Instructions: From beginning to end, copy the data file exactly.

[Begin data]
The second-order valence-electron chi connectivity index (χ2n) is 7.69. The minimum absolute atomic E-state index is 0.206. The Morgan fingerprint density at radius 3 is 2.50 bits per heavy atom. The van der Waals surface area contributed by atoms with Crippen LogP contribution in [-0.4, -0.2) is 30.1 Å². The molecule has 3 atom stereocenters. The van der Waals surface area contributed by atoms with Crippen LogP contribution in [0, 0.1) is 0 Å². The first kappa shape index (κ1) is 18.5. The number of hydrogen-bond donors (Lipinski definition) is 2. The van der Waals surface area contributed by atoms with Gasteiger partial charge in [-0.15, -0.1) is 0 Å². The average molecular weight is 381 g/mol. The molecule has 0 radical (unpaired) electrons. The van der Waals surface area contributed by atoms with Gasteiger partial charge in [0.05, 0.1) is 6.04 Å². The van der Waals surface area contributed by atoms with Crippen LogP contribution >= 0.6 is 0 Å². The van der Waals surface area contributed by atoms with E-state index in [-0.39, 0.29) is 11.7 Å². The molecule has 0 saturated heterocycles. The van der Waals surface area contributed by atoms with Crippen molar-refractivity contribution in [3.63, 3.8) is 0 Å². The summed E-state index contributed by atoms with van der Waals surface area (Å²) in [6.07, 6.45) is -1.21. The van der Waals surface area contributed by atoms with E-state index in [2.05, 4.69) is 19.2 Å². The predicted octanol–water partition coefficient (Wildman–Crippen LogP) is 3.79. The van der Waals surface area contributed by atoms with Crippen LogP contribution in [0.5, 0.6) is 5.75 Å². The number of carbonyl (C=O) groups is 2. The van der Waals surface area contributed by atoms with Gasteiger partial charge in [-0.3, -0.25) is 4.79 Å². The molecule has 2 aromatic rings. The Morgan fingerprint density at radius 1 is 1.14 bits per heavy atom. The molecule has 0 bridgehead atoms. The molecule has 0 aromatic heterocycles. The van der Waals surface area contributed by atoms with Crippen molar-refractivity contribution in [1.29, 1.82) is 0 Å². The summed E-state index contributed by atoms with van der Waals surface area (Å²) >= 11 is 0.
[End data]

The second-order valence-electron chi connectivity index (χ2n) is 7.69. The minimum absolute atomic E-state index is 0.206. The Morgan fingerprint density at radius 3 is 2.50 bits per heavy atom. The van der Waals surface area contributed by atoms with Crippen LogP contribution in [-0.4, -0.2) is 30.1 Å². The molecule has 3 atom stereocenters. The van der Waals surface area contributed by atoms with Crippen LogP contribution in [0, 0.1) is 0 Å². The first kappa shape index (κ1) is 18.5. The number of hydrogen-bond donors (Lipinski definition) is 2. The van der Waals surface area contributed by atoms with Gasteiger partial charge in [-0.15, -0.1) is 0 Å². The average molecular weight is 381 g/mol. The molecule has 0 radical (unpaired) electrons. The van der Waals surface area contributed by atoms with Gasteiger partial charge in [0.05, 0.1) is 6.04 Å². The van der Waals surface area contributed by atoms with Crippen LogP contribution >= 0.6 is 0 Å². The van der Waals surface area contributed by atoms with E-state index in [-0.39, 0.29) is 11.7 Å². The molecule has 0 saturated heterocycles. The van der Waals surface area contributed by atoms with Crippen molar-refractivity contribution in [3.63, 3.8) is 0 Å². The summed E-state index contributed by atoms with van der Waals surface area (Å²) in [6.07, 6.45) is -1.21. The van der Waals surface area contributed by atoms with E-state index in [2.05, 4.69) is 19.2 Å². The predicted octanol–water partition coefficient (Wildman–Crippen LogP) is 3.79. The van der Waals surface area contributed by atoms with Crippen LogP contribution in [0.5, 0.6) is 5.75 Å². The number of carbonyl (C=O) groups is 2. The van der Waals surface area contributed by atoms with Gasteiger partial charge in [-0.3, -0.25) is 4.79 Å². The molecule has 2 aromatic rings. The Morgan fingerprint density at radius 1 is 1.14 bits per heavy atom. The molecule has 0 bridgehead atoms. The molecule has 0 aromatic heterocycles. The van der Waals surface area contributed by atoms with Crippen molar-refractivity contribution in [1.29, 1.82) is 0 Å². The summed E-state index contributed by atoms with van der Waals surface area (Å²) >= 11 is 0.